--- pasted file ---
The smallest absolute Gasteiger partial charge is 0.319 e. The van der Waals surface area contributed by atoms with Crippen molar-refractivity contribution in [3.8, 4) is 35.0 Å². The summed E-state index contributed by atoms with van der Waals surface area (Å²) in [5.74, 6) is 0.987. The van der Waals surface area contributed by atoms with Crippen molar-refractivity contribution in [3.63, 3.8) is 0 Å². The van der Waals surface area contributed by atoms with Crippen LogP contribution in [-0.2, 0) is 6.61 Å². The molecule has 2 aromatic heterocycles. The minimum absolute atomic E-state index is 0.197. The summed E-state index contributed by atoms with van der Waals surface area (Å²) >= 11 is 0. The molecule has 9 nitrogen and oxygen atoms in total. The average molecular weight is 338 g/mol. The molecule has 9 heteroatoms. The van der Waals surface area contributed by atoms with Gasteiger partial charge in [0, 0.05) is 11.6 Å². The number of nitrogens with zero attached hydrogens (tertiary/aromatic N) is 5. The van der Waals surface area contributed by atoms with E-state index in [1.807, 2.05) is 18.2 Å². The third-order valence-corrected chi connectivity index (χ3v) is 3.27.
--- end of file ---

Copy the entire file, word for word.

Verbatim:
The smallest absolute Gasteiger partial charge is 0.319 e. The van der Waals surface area contributed by atoms with Crippen molar-refractivity contribution in [3.8, 4) is 35.0 Å². The summed E-state index contributed by atoms with van der Waals surface area (Å²) in [5.74, 6) is 0.987. The van der Waals surface area contributed by atoms with Crippen molar-refractivity contribution in [3.63, 3.8) is 0 Å². The van der Waals surface area contributed by atoms with Crippen LogP contribution in [-0.2, 0) is 6.61 Å². The molecule has 2 aromatic heterocycles. The minimum absolute atomic E-state index is 0.197. The summed E-state index contributed by atoms with van der Waals surface area (Å²) >= 11 is 0. The molecule has 9 nitrogen and oxygen atoms in total. The average molecular weight is 338 g/mol. The molecule has 9 heteroatoms. The van der Waals surface area contributed by atoms with Gasteiger partial charge in [0, 0.05) is 11.6 Å². The number of nitrogens with zero attached hydrogens (tertiary/aromatic N) is 5. The van der Waals surface area contributed by atoms with E-state index in [1.807, 2.05) is 18.2 Å². The third-order valence-corrected chi connectivity index (χ3v) is 3.27.